Even greater mobility results if the transmitter/receiver unit is provided with a power supply for connection to an element of the electric building wiring system, as is the case in a further embodiment of the present invention. In that case, it may be advantageous to provide the transmitter/receiver units with conventional power plugs and to use existing receptable outlets of the electric building wiring system. An even simpler and more advantageous solution is obtained if the power supply is provided with a base for a conventional lamp socket since simultaneously with the electric connection, mechanical support is provided for the transmitter/receiver unit.
If the radio telephone system is used in a private branch exchange connected to one or more central-office trunk and/or central-office general equipment, the central unit of the private branch exchange is provided with a controller for the radio bus, said controller being connected to the separate transmitter/receiver unit, it may be advantageous to use conventional private branch exchanges or, if a private branch exchange with permanently connected subscriber units is already present, to convert such a private branch exchange to the radiotelephone system according to the invention or to expand it into such a system in a suitable manner.
When the transmitter/receiver units of the radio bus are used in a quasi-optical (line-of-sight) path, optimum radio communication quality is achieved.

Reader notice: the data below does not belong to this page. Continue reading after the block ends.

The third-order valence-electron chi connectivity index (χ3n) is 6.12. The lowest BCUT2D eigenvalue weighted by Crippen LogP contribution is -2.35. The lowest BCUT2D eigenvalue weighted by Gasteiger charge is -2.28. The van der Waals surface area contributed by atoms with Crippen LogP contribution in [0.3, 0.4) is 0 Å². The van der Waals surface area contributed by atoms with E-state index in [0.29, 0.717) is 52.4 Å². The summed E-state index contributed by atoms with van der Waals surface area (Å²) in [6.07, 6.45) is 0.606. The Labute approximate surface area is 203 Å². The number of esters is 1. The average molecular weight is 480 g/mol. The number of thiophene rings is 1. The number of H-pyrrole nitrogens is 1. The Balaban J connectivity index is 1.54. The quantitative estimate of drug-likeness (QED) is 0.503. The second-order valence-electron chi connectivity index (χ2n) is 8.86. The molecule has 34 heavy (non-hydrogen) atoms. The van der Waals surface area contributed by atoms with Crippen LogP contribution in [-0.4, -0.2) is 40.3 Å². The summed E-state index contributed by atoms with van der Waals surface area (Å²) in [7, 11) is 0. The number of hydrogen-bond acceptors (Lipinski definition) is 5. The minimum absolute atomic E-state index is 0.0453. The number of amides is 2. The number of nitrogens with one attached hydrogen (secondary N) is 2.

Further details of the invention will become apparent from the following description of an embodiment of the invention taken in conjunction with the accompanying drawings, in which:
FIG. 1 is a block diagram of a preferred embodiment of a radiotelephone system in accordance with the invention;
FIG. 2 is a block diagram of a central-office-channel equipment as used in the radio-telephone system of FIG. 1;
FIG. 3 is a block diagram of the central unit of a private branch exchange for the radiotelephone system of FIG. 1;
FIG. 4 is a block diagram of a subscriber unit as used in the radiotelephone system of FIG. 1;
FIG. 5 is a block diagram of a transmitter/receiver unit of the radio bus for the radiotelephone system of FIG. 1;
FIG. 6 is a simplified diagram of the signal format for the individual transmitter/receiver units of the radiotelephone system of FIG. 1, and